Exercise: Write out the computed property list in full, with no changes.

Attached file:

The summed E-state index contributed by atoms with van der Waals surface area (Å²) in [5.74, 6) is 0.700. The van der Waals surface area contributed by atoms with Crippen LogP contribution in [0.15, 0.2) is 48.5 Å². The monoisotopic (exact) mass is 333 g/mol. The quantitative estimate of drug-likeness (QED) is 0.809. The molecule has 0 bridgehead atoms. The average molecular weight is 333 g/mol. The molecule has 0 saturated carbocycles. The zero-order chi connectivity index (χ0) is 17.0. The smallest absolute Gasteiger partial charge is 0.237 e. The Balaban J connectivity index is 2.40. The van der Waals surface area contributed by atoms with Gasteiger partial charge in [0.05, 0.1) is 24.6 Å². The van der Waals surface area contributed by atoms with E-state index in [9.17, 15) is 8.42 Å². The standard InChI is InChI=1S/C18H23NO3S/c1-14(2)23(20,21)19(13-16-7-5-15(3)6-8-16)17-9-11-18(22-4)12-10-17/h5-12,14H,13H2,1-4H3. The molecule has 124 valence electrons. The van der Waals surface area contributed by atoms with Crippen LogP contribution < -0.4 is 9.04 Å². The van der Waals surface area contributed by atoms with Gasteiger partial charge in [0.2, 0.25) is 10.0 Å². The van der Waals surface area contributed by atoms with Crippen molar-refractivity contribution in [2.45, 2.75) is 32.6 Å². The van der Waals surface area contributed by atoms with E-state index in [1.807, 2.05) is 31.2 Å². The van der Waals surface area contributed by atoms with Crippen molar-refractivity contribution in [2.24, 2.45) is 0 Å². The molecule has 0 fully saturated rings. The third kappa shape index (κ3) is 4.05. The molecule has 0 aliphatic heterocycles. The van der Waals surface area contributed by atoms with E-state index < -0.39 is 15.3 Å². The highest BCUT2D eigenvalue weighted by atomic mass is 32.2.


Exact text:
The summed E-state index contributed by atoms with van der Waals surface area (Å²) in [5.74, 6) is 0.700. The van der Waals surface area contributed by atoms with Crippen LogP contribution in [0.15, 0.2) is 48.5 Å². The monoisotopic (exact) mass is 333 g/mol. The quantitative estimate of drug-likeness (QED) is 0.809. The molecule has 0 bridgehead atoms. The average molecular weight is 333 g/mol. The molecule has 0 saturated carbocycles. The zero-order chi connectivity index (χ0) is 17.0. The smallest absolute Gasteiger partial charge is 0.237 e. The Balaban J connectivity index is 2.40. The van der Waals surface area contributed by atoms with Gasteiger partial charge in [0.05, 0.1) is 24.6 Å². The van der Waals surface area contributed by atoms with E-state index in [9.17, 15) is 8.42 Å². The standard InChI is InChI=1S/C18H23NO3S/c1-14(2)23(20,21)19(13-16-7-5-15(3)6-8-16)17-9-11-18(22-4)12-10-17/h5-12,14H,13H2,1-4H3. The molecule has 124 valence electrons. The van der Waals surface area contributed by atoms with Crippen LogP contribution < -0.4 is 9.04 Å². The van der Waals surface area contributed by atoms with Gasteiger partial charge in [0.2, 0.25) is 10.0 Å². The van der Waals surface area contributed by atoms with Crippen molar-refractivity contribution in [2.45, 2.75) is 32.6 Å². The van der Waals surface area contributed by atoms with E-state index in [1.807, 2.05) is 31.2 Å². The van der Waals surface area contributed by atoms with Crippen molar-refractivity contribution in [2.24, 2.45) is 0 Å². The molecule has 0 fully saturated rings. The third kappa shape index (κ3) is 4.05. The molecule has 0 aliphatic heterocycles. The van der Waals surface area contributed by atoms with E-state index < -0.39 is 15.3 Å². The highest BCUT2D eigenvalue weighted by atomic mass is 32.2.